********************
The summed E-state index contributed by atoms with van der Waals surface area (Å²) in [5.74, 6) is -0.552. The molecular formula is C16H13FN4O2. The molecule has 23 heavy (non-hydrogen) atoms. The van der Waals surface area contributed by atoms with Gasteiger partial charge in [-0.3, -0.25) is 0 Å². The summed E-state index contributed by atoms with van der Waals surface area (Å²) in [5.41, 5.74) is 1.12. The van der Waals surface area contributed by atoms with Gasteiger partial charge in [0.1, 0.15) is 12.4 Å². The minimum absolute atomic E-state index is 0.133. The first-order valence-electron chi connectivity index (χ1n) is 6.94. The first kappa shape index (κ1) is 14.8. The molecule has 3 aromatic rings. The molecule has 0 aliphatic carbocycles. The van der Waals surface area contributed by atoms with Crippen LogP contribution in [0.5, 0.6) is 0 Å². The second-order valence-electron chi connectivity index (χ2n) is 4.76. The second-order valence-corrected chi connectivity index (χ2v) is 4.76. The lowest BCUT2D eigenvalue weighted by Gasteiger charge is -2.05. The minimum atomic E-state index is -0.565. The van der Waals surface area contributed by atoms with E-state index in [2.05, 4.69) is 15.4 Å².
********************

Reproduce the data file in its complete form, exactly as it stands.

The summed E-state index contributed by atoms with van der Waals surface area (Å²) in [5.74, 6) is -0.552. The molecular formula is C16H13FN4O2. The molecule has 23 heavy (non-hydrogen) atoms. The van der Waals surface area contributed by atoms with Gasteiger partial charge in [-0.3, -0.25) is 0 Å². The summed E-state index contributed by atoms with van der Waals surface area (Å²) in [5.41, 5.74) is 1.12. The van der Waals surface area contributed by atoms with Gasteiger partial charge in [0.1, 0.15) is 12.4 Å². The minimum absolute atomic E-state index is 0.133. The first-order valence-electron chi connectivity index (χ1n) is 6.94. The first kappa shape index (κ1) is 14.8. The molecule has 3 aromatic rings. The molecule has 0 aliphatic carbocycles. The van der Waals surface area contributed by atoms with Crippen LogP contribution in [0.5, 0.6) is 0 Å². The second-order valence-electron chi connectivity index (χ2n) is 4.76. The second-order valence-corrected chi connectivity index (χ2v) is 4.76. The lowest BCUT2D eigenvalue weighted by Gasteiger charge is -2.05. The minimum atomic E-state index is -0.565. The van der Waals surface area contributed by atoms with E-state index in [2.05, 4.69) is 15.4 Å².